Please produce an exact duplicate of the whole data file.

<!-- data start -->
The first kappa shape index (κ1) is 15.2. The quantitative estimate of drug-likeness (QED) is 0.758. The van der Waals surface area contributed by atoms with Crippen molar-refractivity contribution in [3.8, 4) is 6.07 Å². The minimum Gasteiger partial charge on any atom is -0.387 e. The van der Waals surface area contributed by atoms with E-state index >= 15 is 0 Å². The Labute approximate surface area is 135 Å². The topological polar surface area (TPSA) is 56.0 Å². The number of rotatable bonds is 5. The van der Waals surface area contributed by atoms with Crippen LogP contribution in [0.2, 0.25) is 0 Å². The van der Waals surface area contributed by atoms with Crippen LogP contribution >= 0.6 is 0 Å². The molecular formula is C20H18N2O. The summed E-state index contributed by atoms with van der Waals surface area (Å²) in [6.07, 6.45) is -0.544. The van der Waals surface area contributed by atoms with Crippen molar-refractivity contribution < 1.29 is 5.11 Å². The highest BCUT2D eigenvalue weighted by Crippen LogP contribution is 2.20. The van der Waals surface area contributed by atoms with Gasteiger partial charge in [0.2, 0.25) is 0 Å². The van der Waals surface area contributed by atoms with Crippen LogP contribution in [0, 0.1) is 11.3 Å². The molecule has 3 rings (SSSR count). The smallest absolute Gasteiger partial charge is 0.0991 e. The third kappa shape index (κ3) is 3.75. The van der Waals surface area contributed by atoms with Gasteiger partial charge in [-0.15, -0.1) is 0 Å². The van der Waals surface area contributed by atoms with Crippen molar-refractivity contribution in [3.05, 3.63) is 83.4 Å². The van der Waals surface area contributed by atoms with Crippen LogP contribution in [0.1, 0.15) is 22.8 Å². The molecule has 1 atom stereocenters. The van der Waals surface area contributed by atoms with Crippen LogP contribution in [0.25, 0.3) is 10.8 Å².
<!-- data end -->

The first kappa shape index (κ1) is 15.2. The quantitative estimate of drug-likeness (QED) is 0.758. The van der Waals surface area contributed by atoms with Crippen molar-refractivity contribution in [3.8, 4) is 6.07 Å². The minimum Gasteiger partial charge on any atom is -0.387 e. The van der Waals surface area contributed by atoms with E-state index >= 15 is 0 Å². The Labute approximate surface area is 135 Å². The topological polar surface area (TPSA) is 56.0 Å². The number of rotatable bonds is 5. The van der Waals surface area contributed by atoms with Crippen LogP contribution in [0.2, 0.25) is 0 Å². The van der Waals surface area contributed by atoms with Crippen LogP contribution >= 0.6 is 0 Å². The molecular formula is C20H18N2O. The summed E-state index contributed by atoms with van der Waals surface area (Å²) in [6.07, 6.45) is -0.544. The van der Waals surface area contributed by atoms with Crippen molar-refractivity contribution < 1.29 is 5.11 Å². The highest BCUT2D eigenvalue weighted by Crippen LogP contribution is 2.20. The van der Waals surface area contributed by atoms with Gasteiger partial charge in [0.2, 0.25) is 0 Å². The van der Waals surface area contributed by atoms with Crippen LogP contribution in [0, 0.1) is 11.3 Å². The molecule has 3 rings (SSSR count). The smallest absolute Gasteiger partial charge is 0.0991 e. The third kappa shape index (κ3) is 3.75. The van der Waals surface area contributed by atoms with Gasteiger partial charge in [-0.15, -0.1) is 0 Å². The van der Waals surface area contributed by atoms with Crippen molar-refractivity contribution in [3.05, 3.63) is 83.4 Å². The van der Waals surface area contributed by atoms with Crippen LogP contribution in [0.1, 0.15) is 22.8 Å². The molecule has 1 atom stereocenters. The van der Waals surface area contributed by atoms with Crippen LogP contribution in [0.25, 0.3) is 10.8 Å².